Today Starbucks announced the release of its second iPhone app, the “Starbucks Mobile Card” app – and I’m here to shout it from the rooftops – this is one of the best uses of mobile technology in the US marketplace today.

Lets take a quick look at some of the features available on the Starbucks Mobile Card app:

1. Check your Starbucks Card balance. While this one is a no-brainer, anyone who has a gift card knows how frustrating it is to use it a few times and suddenly have no idea how much money is left on it. Most gift cards generally have a toll-free number on the back, however its a time consuming process that requires you to type in card number via touch-tone every time you need to check. With the Starbucks Mobile Card app, simply do it once, and the information is constantly at your fingertips.

Fill-Er-Up!

Fill-Er-Up!

2. Reload Your Starbucks Card: No need to be in a Starbucks store anymore to get this done – simply use any major credit card and your account is fulled back up with coffee buying purchasing power. As a brilliant marketing ploy to get consumers to start using this – Starbucks is offering a $5 bonus credit to anyone who adds more then $25 through the app the first time.

3. (And here’s where it gets interesting): Pay with your iPhone. Yeah – that’s right – at 16 test store locations, you can now use your iPhone to create a 2D barcode (looks like they are using the QR code format) that is scan-able at the store register. It makes sense that this is a limited trial – each store had to be equipped with a special scanner that is able to read the unique code off of the phone. If this is a success – its not hard to see every major brand in the country that uses gift cards coming around to implement applications like this in the near future.

Changing the way you get your fix

Changing the way you get your fix

As a general question to Apple and the iPhone development teams.. I still wonder why the integration of RFID for contactless payment systems has not been integrated into the iPhone as of yet. It would allow consumers to store their credit card information into their phones (securely) and with a wave of your phone over a special scanner, make a payment without ever getting the plastic out of your wallet.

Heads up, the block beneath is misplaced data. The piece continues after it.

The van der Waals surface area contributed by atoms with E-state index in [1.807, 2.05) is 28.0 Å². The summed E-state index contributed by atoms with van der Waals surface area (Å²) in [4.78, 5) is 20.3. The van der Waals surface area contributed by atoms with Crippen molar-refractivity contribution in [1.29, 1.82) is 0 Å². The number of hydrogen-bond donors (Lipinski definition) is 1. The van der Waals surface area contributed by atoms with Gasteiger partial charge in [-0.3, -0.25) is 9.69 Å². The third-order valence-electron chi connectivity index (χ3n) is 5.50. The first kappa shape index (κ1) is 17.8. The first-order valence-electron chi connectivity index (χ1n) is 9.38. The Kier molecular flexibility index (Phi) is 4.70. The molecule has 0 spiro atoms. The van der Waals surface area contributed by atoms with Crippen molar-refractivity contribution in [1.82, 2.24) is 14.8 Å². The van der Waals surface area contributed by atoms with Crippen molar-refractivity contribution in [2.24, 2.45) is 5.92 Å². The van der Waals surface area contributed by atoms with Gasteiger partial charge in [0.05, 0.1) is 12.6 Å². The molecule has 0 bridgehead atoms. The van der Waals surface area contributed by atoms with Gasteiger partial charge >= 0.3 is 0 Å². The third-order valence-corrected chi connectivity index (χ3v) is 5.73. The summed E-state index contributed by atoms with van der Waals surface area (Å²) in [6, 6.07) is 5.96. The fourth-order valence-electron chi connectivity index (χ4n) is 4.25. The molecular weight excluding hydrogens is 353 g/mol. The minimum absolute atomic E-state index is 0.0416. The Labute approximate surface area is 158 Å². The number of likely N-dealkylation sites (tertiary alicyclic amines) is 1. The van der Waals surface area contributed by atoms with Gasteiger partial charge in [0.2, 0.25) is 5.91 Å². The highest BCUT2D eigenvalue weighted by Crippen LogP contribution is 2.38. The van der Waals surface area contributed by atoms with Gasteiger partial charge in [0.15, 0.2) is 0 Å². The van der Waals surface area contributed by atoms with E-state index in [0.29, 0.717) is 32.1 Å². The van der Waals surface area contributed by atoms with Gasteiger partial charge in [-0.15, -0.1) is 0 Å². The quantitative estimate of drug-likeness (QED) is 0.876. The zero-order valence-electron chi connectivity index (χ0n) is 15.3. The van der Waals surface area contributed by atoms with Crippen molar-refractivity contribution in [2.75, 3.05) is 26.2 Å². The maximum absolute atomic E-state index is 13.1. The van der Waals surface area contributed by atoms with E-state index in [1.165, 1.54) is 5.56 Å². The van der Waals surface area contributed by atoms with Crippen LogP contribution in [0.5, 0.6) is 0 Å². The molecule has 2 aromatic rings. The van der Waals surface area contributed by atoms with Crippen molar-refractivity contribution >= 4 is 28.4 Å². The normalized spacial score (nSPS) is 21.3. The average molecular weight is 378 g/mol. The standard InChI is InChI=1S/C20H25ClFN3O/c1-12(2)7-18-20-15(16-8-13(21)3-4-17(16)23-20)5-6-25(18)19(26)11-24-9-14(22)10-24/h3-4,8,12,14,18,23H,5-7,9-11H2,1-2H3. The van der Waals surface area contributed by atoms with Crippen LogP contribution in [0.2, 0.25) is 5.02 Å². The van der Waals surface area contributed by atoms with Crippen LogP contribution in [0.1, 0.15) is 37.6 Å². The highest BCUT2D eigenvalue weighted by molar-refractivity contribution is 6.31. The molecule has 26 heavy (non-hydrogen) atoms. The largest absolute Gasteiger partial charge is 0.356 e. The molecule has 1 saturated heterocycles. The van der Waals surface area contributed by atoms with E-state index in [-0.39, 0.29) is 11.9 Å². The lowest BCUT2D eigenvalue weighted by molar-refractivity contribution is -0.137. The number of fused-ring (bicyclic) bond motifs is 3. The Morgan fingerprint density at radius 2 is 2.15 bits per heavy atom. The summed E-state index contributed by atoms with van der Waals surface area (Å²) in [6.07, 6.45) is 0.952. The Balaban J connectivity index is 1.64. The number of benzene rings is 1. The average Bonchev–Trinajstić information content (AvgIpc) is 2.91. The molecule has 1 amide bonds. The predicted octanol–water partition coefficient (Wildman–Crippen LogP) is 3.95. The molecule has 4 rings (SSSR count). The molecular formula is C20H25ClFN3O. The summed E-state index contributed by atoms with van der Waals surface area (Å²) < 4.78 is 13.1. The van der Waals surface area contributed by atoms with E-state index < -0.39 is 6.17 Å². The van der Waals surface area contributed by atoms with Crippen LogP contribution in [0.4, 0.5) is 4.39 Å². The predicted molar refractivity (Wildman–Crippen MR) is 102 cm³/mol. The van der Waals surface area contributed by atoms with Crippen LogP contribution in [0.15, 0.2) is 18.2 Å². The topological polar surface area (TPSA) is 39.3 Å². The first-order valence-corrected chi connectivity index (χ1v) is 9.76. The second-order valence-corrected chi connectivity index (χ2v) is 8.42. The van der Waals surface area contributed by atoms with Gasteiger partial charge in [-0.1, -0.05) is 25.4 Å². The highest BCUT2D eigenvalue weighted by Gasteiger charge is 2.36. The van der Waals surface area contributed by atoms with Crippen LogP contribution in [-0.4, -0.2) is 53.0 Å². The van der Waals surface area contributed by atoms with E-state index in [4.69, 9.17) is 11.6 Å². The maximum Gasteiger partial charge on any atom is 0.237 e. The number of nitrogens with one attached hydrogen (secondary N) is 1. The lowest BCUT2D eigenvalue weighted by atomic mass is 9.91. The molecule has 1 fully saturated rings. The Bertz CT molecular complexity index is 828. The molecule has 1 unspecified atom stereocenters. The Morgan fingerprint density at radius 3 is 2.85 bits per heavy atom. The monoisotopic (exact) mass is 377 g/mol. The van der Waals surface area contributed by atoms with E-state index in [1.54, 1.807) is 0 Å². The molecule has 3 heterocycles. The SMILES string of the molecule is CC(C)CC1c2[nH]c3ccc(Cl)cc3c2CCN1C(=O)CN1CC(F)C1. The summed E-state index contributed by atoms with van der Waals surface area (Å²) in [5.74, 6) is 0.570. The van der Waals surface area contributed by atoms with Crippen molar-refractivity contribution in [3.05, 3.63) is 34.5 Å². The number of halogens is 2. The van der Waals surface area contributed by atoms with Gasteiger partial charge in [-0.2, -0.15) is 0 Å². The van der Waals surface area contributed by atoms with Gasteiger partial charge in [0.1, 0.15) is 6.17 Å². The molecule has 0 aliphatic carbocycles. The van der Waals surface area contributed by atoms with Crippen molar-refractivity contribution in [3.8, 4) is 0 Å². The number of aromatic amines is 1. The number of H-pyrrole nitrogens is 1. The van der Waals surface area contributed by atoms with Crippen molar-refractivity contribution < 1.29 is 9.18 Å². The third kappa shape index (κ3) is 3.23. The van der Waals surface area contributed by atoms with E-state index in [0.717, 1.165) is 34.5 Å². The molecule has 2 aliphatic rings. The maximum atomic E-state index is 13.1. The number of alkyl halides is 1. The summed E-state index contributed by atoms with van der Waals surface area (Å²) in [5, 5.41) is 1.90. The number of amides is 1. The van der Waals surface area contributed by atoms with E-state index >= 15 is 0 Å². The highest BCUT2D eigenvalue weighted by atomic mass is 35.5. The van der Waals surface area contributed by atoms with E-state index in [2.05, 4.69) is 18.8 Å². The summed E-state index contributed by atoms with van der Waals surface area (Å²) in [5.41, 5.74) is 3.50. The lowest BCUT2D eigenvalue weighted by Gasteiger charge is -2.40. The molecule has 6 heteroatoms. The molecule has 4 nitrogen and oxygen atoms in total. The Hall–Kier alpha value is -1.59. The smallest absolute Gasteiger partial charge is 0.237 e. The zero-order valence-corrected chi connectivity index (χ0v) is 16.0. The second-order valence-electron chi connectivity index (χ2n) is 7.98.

Current the 16 stores testing the mobile payment trial are these:

  • 20520 Stevens Creek Blvd: 20520A Stevens Creek Blvd, Cupertino, CA 95014
  • 5180 Stevens Creek Blvd: 5180 A Stevens Creek Blvd, San Jose, CA 95129
  • Mountain View: 1037-C El Monte Ave, Mountain View, CA 94040
  • Shoreline & Pear: 1380 Pear Avenue, Mountain View, CA 94043
  • Castro @ High School: 750 Castro St, Mountain View, CA 94041
  • Miramonte & Cuesta: 809A Cuesta Blvd, Mountain View, CA 94040
  • Charleston & Independence: 2410 Charleston Avenue, Mountain View, CA 94043
  • 1687 Hollenbeck Ave.: 1685-87 Hollenbeck Road, Sunnyvale, CA 94087
  • Key Tower: 700 5th Ave, Seattle, WA 98104
  • Columbia Center: 701 Fifth Avenue, Seattle, WA 98104
  • 1st Interstate / Wells Fargo: 999 Third Avenue, Seattle, WA 98104
  • 40th Floor Columbia Tower: 701 5th Avenue, Seattle, WA 98104
  • 7th & Stewart: 1700 Seventh Ave, Seattle, WA 98101
  • 7th & Pike: 1524 7th Ave, Seattle, WA 98101
  • University Village II: 2650 NE 49th St, Seattle, WA 98105
  • Madison Park: 4000 East Madison Ave, Seattle, WA 98112

Currently there has been no word on if Apple takes any percentage of the sale, though I find it hard to believe that Starbucks would agree to that. Then again – it is Apple we are talking about here. Traditionally in-app-purchase has been limited to paid applications (the Starbucks app is free), but utilize the iTunes billing mechanism that this app seems to circumvent.